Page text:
In a 2020 study of 10 people with tattoos, researchers found that inked areas of participants’ skin produced 15 percent less sweat compared to skin areas without tattoos. They suspect that the tattooing process may damage sweat glands in the dermal layer of the skin. An earlier study of 10 more people with tattoos also found that inked skin has a greater concentration of sodium (salt) in sweat, which suggests decreased sweat gland function. Any damage to sweat glands within the skin may impair the body’s natural response to regulating body temperature and increase the risk of overheating. That said, at this time, there is no evidence that this has resulted in harm to people with MS.

Researchers believe tattoos that cover a higher percentage of the skin’s surface could cause long-term clinical side effects. However, more studies are needed to understand this claim and how various factors such as the application guns, needles, types of ink, ink colors, artists’ skills, tattoo designs, and age all might play a role in the risk of sweat gland damage.

One case report of an immunocompromised person (a person with a weakened immune system) showed the individual displayed complications with their tattoos like muscle inflammation, pain, and swelling. However, in a study of nearly 450 people in France with MS, researchers noted most participants got tattooed while taking various MS immunomodulating drugs. They reported that no participants experienced an infection or MS flare-up after getting tattooed.

While there are many potential complications from getting a tattoo, the best way to reduce these risks is to seek out a professional, licensed tattoo studio that uses hygienic practices. It is also important to understand that everyone is different and you may need to take special precautions when getting a tattoo. It’s always a good idea to consult with your neurologist and understand your own risks.

Aftercare of Tattoos

Always follow directions for aftercare instructions to reduce the risk of complications. Your tattoo artist should also offer some guidelines about skin care. However, you shouldn’t go to a tattoo artist for medical advice. At the first sign of an infection or allergic reaction (or any other adverse reaction), consult a health care provider (such as a dermatologist).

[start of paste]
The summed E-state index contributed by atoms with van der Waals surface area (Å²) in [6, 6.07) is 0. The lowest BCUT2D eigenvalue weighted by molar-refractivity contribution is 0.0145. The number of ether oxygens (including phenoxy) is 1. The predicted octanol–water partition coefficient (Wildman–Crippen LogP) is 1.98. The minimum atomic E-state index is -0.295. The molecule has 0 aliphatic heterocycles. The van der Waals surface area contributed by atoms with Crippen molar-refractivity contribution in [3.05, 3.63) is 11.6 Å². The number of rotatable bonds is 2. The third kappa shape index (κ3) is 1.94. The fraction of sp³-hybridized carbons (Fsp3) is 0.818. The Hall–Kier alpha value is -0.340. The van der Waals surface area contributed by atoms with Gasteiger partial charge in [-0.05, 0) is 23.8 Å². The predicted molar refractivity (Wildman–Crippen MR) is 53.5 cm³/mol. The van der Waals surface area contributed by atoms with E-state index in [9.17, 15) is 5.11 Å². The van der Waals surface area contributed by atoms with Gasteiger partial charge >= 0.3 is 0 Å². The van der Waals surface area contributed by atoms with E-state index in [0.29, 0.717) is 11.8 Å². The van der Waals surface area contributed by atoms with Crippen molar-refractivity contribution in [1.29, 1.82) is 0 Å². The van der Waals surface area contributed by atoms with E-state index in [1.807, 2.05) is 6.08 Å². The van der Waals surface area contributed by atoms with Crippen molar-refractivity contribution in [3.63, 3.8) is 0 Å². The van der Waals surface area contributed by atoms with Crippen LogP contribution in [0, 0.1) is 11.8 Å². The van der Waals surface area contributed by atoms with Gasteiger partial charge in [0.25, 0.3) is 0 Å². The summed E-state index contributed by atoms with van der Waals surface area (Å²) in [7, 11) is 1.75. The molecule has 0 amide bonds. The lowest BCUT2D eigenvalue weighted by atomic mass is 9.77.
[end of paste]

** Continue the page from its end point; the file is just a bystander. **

It can take a few weeks for a tattoo to heal. However, the French study found that only a comparatively few people with MS experienced a longer healing period.

Follow these recommendations after you get a tattoo:

  • Keep the tattooed area covered for 24 hours.
  • Keep the skin clean by gently washing the area with soap and water, and patting it dry.
  • Apply a thick layer of a mild ointment like petroleum jelly to the tattooed skin several times a day.
  • Wear loose-fitting clothing to avoid sticking material to the tattoo.
  • Avoid sun exposure for at least a few weeks.
  • Avoid swimming in pools, hot tubs, rivers, or lakes as the tattoo heals.
  • Avoid scratching skin or picking at scabs that form to prevent damaging tattoo design, scarring, or risk of infection.

Tattoos and Self-Esteem

MS is an autoimmune condition that can have an impact on your body image. The French study of nearly 450 people with MS and tattoos reported body art increased a significant number of participants’ self-confidence and body image.

For some people, getting a tattoo to commemorate MS may help you cope with your disease and can also be a great reminder that you are still in control. Many members shared how getting tattoos have helped them feel empowered with their MS diagnosis. “I have a tattoo of a compass and rose on my shoulder. It signifies the time in my life when I had no idea which way I was heading with my MS,” one said. Another wrote, “I have an ‘MS Warrior’ tattoo with the orange ribbon because it will remind me of all the warriors I have met on MyMSTeam and in person.”

Meet Your Team

On MyMSTeam, the social media network designed to support people who have multiple sclerosis and their loved ones, more than 185,000 people who share a diagnosis of MS and understand the unique challenges of living with MS.

Have you had tattoos since being diagnosed with MS? What was your experience like? Share your thoughts in the comments below or by posting on MyMSTeam.

All updates must be accompanied by text or a picture.
Joseph V. Campellone, M.D. is board-certified in neurology, neuromuscular disease, and electrodiagnostic medicine. Review provided by VeriMed Healthcare Network. Learn more about him here.
Imee Williams is a freelance writer and Fulbright scholar, with a B.S. in neuroscience from Washington State University. Learn more about her here.